First, given the recent death of Amy Winehouse and her well-chronicled battles with the bottle, not to mention the extensive list of rock and rollers who ruined their careers or ended their lives due to substance abuse, it concerns me that young Florence might find herself traveling down that same path. She has a gift when it comes to constructing songs, a unique musical sound, and a lovely voice. As a fan, it would be a shame to lose that from the world.

I may be misunderstanding what I’m reading. When I was Florence’s age (she’s almost 25), I drank a lot. I was never an alcoholic, never needed any ‘A.M. Ale‘ to start my day right, or a nightcap or two to get me to sleep. I didn’t generally drink my lunch, or with my lunch, or even have a beer at dinner. But I went out a lot with my friends, and that usually involved bars and massive quantities of beer.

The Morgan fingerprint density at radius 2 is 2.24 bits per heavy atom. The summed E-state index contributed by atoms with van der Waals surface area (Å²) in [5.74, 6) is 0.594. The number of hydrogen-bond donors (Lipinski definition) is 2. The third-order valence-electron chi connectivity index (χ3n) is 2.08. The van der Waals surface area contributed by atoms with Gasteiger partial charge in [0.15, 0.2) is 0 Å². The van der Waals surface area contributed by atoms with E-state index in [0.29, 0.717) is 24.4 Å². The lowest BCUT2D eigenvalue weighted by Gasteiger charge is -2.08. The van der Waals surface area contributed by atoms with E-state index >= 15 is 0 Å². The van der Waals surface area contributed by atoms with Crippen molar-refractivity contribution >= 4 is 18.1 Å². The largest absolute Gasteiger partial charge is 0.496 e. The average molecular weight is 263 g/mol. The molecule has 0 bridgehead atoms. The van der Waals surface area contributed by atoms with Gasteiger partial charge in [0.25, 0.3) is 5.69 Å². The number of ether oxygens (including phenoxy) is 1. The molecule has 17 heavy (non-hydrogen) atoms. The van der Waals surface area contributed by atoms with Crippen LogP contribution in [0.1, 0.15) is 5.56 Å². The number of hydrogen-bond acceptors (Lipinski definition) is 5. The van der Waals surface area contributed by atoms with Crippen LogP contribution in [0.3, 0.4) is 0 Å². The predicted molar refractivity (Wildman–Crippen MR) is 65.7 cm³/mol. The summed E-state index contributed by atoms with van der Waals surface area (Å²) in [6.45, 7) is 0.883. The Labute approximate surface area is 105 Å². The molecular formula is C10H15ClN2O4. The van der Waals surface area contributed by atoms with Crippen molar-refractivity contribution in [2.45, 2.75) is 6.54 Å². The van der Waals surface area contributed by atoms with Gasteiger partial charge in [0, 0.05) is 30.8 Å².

It also involved a lot of foolish bravado when it came to drinking. There are a lot of pictures of me in the years between 18 and 25 where I’m holding a beer in a prominent location, as if to say “Look at me! I’m cool! I drink!” and I admit I took a certain pride when my friends told me that, ‘pound-for-pound, JeffO is the biggest rumball in the Crew.’ Maybe that’s all we’re seeing here with Florence Welch. Maybe she’s just adopted a particular lifestyle and is proudly displaying it. Maybe, when she grows up a little bit, she’ll look back at a claim like that and think “What was I thinking?” Hopefully, she won’t have done any permanent damage to herself or others before then.

The second thing that disturbed me in Florence’s bio is the notion that creativity is best-achieved when drunk.